That same month, records show that the Film Review Board ordered certain scenes sliced out of the movie “Night Owls.” The offending scenes showed Charlie Chaplin “bumping a woman’s back.” Other movies that fall were banned altogether because they contained “exploits of bandits,” “details of a swindle,” “evil effects of sexual dissipation” and a bullfight.
Meanwhile, letter writers in the newspapers debated whether women’s skirt lines should be more than an inch above the ankle. So one can imagine the reaction to a statue of a man with exposed genitals standing along a busy street.
Some critics asked why a man sowing seeds in a field would be naked. Farmers wore clothes, didn’t they?
Chicago Tribune columnist Edward Goldbeck sarcastically replied, “The only answer to this question is a mass suicide of the sculptors if they don’t prefer to go into real estate.”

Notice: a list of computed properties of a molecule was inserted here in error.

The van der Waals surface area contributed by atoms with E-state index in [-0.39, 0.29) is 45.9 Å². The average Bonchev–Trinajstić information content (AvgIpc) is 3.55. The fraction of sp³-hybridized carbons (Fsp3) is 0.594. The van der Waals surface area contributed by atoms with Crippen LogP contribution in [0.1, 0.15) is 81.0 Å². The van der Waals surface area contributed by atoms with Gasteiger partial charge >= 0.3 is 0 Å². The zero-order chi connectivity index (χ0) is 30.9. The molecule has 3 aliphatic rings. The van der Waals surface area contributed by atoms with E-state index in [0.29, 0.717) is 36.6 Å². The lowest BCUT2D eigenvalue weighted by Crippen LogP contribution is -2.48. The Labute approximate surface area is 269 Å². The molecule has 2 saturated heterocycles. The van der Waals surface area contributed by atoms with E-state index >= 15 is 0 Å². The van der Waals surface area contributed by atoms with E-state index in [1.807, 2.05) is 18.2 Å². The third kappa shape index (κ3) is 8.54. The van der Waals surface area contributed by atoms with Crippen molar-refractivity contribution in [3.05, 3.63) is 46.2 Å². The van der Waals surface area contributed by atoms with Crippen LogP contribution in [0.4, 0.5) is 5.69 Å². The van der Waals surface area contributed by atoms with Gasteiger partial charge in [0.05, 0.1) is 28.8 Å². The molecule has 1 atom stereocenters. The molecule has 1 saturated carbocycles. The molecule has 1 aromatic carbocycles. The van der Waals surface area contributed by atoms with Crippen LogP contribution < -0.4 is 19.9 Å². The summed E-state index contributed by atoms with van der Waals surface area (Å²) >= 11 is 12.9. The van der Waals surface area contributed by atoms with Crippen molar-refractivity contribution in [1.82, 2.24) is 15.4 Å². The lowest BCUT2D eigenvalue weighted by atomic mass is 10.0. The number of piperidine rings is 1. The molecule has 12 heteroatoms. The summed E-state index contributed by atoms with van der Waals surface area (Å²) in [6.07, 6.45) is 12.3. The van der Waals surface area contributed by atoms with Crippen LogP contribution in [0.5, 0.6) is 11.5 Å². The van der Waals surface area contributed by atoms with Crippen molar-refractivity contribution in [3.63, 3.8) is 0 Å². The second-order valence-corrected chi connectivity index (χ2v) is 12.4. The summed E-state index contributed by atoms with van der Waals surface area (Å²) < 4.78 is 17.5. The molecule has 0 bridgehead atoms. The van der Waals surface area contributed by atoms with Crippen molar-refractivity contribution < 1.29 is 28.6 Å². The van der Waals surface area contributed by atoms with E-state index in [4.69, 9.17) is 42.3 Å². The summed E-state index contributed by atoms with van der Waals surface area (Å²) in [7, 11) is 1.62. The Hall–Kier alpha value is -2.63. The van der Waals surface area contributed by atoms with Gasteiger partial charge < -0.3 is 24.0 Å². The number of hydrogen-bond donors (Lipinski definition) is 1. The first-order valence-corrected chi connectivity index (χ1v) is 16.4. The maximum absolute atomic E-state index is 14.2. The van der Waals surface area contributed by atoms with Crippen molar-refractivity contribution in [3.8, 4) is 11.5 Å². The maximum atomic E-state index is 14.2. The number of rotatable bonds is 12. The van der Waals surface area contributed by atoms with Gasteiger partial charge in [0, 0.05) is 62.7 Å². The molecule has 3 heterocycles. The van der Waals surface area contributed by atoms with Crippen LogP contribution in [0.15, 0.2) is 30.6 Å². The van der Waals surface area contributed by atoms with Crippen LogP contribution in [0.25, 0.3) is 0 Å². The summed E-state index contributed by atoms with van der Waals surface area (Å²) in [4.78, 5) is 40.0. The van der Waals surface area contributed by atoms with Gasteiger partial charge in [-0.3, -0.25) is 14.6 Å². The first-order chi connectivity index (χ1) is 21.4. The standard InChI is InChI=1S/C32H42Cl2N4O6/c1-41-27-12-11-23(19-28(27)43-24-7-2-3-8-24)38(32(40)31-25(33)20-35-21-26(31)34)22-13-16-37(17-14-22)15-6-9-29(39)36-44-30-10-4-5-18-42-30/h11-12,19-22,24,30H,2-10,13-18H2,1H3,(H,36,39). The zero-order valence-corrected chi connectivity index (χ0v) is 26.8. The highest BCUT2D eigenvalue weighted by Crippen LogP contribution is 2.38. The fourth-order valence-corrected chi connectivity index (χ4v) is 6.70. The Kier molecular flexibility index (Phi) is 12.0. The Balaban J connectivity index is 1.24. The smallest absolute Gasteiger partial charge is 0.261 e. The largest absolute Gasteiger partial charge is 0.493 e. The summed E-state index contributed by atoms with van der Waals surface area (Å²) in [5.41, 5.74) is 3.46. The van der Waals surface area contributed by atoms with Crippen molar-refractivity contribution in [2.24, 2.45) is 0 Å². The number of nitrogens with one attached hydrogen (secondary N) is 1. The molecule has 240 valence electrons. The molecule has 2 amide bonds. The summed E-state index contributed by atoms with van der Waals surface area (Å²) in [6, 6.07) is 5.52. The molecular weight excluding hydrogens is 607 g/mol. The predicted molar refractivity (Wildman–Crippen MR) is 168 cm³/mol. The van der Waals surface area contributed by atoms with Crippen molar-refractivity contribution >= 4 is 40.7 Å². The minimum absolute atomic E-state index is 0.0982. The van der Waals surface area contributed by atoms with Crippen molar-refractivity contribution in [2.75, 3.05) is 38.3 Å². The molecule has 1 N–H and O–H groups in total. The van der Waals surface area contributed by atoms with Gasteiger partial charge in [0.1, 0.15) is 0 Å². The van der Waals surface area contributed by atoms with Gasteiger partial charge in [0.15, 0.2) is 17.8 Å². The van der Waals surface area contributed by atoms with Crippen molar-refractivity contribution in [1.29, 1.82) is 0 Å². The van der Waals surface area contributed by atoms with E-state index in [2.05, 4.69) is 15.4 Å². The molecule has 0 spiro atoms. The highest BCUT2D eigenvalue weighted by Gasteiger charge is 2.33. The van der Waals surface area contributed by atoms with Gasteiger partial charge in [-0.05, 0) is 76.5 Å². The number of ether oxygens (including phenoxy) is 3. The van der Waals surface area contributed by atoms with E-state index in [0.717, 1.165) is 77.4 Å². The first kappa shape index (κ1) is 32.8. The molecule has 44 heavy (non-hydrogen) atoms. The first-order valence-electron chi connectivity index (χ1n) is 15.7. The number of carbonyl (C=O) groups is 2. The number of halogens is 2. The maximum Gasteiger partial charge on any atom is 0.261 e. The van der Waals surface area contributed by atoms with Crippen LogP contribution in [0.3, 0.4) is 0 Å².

Goldbeck himself questioned Polásek’s artistic decision to depict the universal figure of the Biblical sower as nude, muscular man, but he dismissed the idea that the artwork was immoral.
“To the sculptor, the legs are the fact which is underlying the trousers,” he wrote. “If he is not allowed to examine, study and reproduce the human body, he will not be able to create even a dressed sower.”
“The Sower” was moved indoors for an exhibit of Polásek’s work in January 1917, then it reappeared in front of the Art Institute in 1918 for an exhibit with on the theme of food and gardens.
Funkhouser raised a fuss once again, demanding on April 15, 1918, that the sculpture be moved indoors.
“I would like to know what would happen if a statue like this one appeared in front of a saloon,” Funkhouser told the Chicago Journal. “There are only about 5 percent of the inhabitants of this city who really know what art is. The statue itself is supposed to depict a man sowing seeds, but it seems to me that its only object is to show what is a perfect man.”
While arguing that Funkhouser had no authority over “The Sower,” Art Institute Director George W. Eggers caved in to pressure from the censor.